The role of the radiologist in the treatment and assessment of acute stroke is:

1. Diagnosis of acute ischemia

Non contrast CT (NCCT)is known to be unreliable for the diagnosis of acute ischemia with agreement between skilled reviewers of only (12) (50 – 70% agreement). This is improved if a systemised approach of scan review using ASPECTS is employed (13) ( 75% better for dichotomised , >6) and further if Aspects is applied to multiphase CT Angiography (CTA) data (>85%) (14). Diagnosis of ischemia is additionally improved with the use of CTPerfusion(CTP) ( 91% sensitive ,100% specific)(15). Renal disease, contrast nephropathy radiation (extra 4 mS, additional 2 – 3 minutes scan time and 5 – 15 min post processing) are no longer barriers to routine implementation of CTP. DWI MRI scanning remains the gold standard for identification of ischemic lesions in the brain.

2. Assessment for IV therapy-<4.5hrs

The exclusion of haemorrhage is easily done by NCCT or MR. The exclusion of a large infarct ( > 1/3 MCA territory (~100ml) is variably performed by NCCT, NCCT + ASPECTS ( ~<6 ~100ml, <7~70ml ,~ 75%sens, 75% sensitivity) (16), CTA source images, CTP, CTP Aspects, CBF( Aspects/vol), CBV ( Aspects /vol) or DWI vol, DWI Aspects (85%sens, 80%specificity) (16)

3. Assessment for IA therapy-<6hrs

Requires identification of a blocked vessel. Although clot may be seen well on thin slice NCCT, minimum imaging now requires CTA, MRA before proceeding to endovascular clot retrieval. There is still controversy about the place of CT or MR penumbral imaging in the selection of patients for IA therapy. The trials that used penumbral imaging for patient selection had the best patient outcomes but were also the trials that had the shortest time to reperfusion and had the highest revascularisation rates. Assessment of core (<70 ml) : NCCCT, Aspects, CTA aspects, Aspects/vol , CBV, CBF, DWI.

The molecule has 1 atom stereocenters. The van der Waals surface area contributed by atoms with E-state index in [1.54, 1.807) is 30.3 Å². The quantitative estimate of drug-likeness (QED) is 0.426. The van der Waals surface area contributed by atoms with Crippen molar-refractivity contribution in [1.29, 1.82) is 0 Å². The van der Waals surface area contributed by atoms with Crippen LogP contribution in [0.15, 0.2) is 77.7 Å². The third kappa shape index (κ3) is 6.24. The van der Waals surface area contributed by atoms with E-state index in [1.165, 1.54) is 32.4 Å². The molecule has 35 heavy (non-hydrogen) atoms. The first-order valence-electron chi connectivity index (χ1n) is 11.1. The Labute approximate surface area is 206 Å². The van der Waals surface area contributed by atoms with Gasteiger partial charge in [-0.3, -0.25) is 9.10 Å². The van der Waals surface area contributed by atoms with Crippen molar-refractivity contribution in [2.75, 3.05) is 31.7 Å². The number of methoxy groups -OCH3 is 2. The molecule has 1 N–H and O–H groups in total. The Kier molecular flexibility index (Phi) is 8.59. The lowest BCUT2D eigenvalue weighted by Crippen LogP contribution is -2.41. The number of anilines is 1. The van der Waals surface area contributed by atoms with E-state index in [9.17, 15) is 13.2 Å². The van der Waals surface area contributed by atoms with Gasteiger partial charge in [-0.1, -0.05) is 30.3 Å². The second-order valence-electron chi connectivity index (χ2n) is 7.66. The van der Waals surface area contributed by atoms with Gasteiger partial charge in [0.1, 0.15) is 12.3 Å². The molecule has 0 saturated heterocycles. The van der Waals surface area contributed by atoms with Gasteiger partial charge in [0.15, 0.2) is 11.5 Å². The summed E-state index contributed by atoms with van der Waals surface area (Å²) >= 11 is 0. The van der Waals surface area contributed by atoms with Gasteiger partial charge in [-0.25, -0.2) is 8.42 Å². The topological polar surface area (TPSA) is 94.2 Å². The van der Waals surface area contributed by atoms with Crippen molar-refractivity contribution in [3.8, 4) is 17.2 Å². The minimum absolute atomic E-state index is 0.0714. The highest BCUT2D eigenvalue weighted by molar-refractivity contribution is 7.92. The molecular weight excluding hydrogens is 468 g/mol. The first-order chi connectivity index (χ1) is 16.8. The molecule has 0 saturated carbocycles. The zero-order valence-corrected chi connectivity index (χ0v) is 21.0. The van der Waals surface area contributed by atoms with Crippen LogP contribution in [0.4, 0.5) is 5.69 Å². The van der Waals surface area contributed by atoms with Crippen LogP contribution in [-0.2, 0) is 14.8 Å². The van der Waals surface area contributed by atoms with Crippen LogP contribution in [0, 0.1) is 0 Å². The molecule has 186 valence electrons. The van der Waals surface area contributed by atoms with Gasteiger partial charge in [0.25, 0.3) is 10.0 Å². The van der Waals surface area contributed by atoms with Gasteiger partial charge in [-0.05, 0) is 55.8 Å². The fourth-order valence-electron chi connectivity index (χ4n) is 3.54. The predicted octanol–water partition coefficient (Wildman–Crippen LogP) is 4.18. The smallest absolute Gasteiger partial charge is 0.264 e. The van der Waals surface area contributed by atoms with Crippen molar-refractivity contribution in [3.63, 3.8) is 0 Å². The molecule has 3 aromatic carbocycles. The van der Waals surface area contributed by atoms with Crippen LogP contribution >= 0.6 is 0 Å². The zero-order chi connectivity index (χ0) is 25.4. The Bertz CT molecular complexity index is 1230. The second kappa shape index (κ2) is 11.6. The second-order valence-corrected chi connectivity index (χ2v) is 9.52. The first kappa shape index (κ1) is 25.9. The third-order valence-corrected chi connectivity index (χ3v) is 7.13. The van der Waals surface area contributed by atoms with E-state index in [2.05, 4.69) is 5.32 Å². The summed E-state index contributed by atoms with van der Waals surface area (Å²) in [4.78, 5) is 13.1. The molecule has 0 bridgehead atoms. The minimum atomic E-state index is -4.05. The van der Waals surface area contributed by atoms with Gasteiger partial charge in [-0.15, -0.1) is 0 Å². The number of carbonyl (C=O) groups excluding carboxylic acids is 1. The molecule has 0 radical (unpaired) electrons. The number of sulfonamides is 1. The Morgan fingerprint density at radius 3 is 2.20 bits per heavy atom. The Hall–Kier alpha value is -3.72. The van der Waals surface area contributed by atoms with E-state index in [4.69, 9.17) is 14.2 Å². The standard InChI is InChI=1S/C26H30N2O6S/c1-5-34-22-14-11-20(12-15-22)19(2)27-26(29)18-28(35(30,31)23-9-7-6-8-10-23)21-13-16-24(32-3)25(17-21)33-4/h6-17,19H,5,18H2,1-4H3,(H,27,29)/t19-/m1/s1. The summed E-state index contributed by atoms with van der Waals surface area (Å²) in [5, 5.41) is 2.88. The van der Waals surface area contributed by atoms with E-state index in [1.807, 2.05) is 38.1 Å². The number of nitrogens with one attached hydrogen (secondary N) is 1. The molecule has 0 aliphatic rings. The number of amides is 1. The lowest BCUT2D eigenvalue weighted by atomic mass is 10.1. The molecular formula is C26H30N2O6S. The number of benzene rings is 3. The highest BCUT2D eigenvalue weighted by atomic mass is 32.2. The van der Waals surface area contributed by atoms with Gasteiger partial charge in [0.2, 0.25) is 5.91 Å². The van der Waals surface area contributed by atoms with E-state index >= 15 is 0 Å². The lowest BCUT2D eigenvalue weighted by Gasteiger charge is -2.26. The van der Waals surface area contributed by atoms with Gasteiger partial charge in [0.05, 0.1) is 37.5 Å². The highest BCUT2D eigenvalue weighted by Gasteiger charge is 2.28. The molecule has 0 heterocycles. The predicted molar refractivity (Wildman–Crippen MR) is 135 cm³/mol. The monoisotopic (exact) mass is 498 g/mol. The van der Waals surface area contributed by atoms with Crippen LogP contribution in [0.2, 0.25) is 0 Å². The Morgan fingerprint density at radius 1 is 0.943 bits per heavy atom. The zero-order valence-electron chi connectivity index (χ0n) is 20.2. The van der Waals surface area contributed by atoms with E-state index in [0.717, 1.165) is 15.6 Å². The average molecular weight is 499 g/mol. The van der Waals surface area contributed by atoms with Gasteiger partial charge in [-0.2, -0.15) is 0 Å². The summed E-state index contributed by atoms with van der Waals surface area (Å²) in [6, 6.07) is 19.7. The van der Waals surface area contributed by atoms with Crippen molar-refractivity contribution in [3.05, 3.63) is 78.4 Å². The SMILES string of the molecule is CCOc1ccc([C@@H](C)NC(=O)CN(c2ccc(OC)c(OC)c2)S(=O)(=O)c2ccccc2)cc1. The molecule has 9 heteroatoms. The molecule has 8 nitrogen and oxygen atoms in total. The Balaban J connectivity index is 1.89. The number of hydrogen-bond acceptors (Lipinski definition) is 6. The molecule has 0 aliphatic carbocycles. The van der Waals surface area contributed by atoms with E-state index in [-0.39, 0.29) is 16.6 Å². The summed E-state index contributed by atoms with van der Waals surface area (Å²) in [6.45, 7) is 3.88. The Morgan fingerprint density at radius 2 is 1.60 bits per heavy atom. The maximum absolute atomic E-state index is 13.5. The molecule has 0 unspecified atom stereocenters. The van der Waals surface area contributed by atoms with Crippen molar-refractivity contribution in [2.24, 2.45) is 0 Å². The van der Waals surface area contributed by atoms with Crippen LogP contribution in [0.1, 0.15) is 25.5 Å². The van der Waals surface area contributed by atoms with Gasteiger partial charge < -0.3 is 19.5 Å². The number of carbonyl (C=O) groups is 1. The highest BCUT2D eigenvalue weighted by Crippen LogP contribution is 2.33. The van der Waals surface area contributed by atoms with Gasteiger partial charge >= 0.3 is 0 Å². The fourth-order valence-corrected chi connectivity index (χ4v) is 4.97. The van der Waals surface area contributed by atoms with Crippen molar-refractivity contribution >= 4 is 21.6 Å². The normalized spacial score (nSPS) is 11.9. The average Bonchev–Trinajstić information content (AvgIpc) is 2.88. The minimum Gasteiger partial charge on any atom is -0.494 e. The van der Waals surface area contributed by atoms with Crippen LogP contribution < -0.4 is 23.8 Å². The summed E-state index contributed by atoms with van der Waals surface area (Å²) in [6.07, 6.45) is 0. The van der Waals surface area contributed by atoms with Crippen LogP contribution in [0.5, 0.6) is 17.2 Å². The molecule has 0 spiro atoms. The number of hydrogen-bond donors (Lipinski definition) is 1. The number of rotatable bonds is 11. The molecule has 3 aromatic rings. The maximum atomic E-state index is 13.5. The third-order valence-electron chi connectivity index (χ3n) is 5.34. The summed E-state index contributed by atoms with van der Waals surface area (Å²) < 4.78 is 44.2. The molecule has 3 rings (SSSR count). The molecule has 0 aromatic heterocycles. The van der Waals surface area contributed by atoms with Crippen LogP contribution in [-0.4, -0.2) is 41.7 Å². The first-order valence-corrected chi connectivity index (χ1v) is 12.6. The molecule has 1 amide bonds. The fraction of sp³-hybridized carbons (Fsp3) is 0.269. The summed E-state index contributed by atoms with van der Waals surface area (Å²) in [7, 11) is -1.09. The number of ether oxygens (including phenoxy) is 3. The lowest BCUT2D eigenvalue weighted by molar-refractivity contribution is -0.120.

4. Endovascular clot retrieval.

Should be performed within 6 hr of stroke onset by a skilled operator

5. Access 24 hr availability.

This is best facilitated with dedicated stroke centres – networks, expedited access to scanners, neurointerventionalists availability 24/7 and potentially stroke ambulances

6. Research

Current research is focussed on expanding the eligibility pool of patients that can receive endovascular therapy . Trials are underway and needed to assess the benefit to the elderly, patients with mild ischemia (all in trials had NIHSS>5), wake up strokes (mismatch imaging may help), time >6hr (patient profile and mismatch imaging may help), treatment of large infarcts especially in early time window (MR Clean aspects 0 -4 no benefit) and development of better techniques to assess salvageable tissue: sodium ,amide, DTI, DKI, DSI.


No acknowledgement found.


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Proc. Intl. Soc. Mag. Reson. Med. 24 (2016)